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Glasgow: At the University Press, Printed by J. Mundell, 1800. Fourth Edition n. Hardcover. 168 x 98 mm (6 5/8 x 3 7/8"). 4 p.l., 136 pp. Fourth Edition. VERY ATTRACTIVE CONTEMPORANEOUS ETRUSCAN-STYLE CALF featuring blind, gilt, and acid-treated decorations, very possibly by Edwards of Halifax, covers with gilt Greek key border, palmette frame, and central panel containing a lyre from which thickening radiations emanate, smooth spine divided into panels by multiple gilt rules, each panel with blind-stamped lyre centerpiece enclosed by gilt flourishes, gilt dots on turn-ins, marbled endpapers, all edges gilt. With four engraved plates of scenes from the poem. Rear joint with thin half-inch crack at bottom, extremities slightly rubbed, offsetting from engravings, leaves a shade less than bright, flyleaves faintly spotted, other trivial imperfections, but still an attractive copy, the text with no serious condition issues, and the very pretty unsophisticated binding remarkably well preserved. This is a pleasing Etruscan calf binding in the manner of Edwards of Halifax, covering a popular collection of poetry originally published in 1799. "The Pleasures of Hope," the longest piece in this anthology, was the first and most important publication of the Scottish man of letters Thomas Campbell (1777-1844). A traditional 18th-century appraisal of human affairs composed in heroic couplets, it was an enormously successful poem, going through four editions within a year. As with other examples of Etruscan-style bindings (including those executed by Edwards of Halifax, for whom this design was a specialty), the present example has a large central panel that has been formed, along with the designs in the border enclosing it, by acid staining, apparently through a template. The design has enjoyed an enduring popularity among connoisseurs of late 18th and early 19th century bindings. The Edwards of Halifax bindery was founded by William Edwards (1723-1808) and continued by several of his brothers, half-brothers, and sons. Thomas H. Horne, in his 1814 "Introduction to the Study of Bibliography," rightly gives credit to the Edwards firm for creating, amongst other innovations, a unique manner, as seen here, of imitating in calf (through the use of stencils and chemicals) the borders of Etruscan vases. Such bindings are not staggeringly rare, but examples as pleasing as the present one are becoming increasingly difficult to acquire.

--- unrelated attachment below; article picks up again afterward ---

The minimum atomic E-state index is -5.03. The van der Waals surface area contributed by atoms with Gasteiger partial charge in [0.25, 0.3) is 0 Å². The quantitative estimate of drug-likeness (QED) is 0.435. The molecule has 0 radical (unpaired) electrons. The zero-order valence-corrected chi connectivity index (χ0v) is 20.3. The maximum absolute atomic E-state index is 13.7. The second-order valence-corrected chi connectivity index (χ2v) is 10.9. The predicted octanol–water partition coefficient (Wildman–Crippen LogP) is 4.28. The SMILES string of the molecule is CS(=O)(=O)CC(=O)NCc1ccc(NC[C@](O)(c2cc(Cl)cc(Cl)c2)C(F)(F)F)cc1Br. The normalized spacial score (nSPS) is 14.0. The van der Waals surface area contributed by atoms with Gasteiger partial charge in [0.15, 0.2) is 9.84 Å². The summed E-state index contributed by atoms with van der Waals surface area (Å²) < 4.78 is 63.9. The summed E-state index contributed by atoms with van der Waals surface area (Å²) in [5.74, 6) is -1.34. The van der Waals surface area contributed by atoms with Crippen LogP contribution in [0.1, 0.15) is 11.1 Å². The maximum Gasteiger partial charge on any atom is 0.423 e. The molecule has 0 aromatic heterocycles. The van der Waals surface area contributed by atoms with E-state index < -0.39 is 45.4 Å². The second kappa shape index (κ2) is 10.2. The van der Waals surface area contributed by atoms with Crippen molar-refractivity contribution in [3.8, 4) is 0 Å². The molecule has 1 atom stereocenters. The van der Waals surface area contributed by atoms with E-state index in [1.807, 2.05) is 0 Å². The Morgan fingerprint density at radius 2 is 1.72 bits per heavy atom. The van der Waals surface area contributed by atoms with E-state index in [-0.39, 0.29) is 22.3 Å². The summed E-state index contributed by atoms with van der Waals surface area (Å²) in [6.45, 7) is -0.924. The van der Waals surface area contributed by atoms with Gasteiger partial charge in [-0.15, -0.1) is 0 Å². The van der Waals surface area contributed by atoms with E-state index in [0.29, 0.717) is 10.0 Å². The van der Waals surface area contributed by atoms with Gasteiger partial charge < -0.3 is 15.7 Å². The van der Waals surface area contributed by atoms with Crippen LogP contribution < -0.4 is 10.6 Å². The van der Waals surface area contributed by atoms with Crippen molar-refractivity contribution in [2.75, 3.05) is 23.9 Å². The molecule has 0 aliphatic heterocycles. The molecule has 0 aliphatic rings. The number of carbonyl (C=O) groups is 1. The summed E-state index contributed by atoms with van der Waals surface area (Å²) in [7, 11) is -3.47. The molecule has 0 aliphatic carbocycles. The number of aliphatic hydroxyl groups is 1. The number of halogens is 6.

[Bookseller: Phillip J. Pirages Fine Books and Mediev]
Last Found On: 2015-12-12           Check availability:      Biblio    


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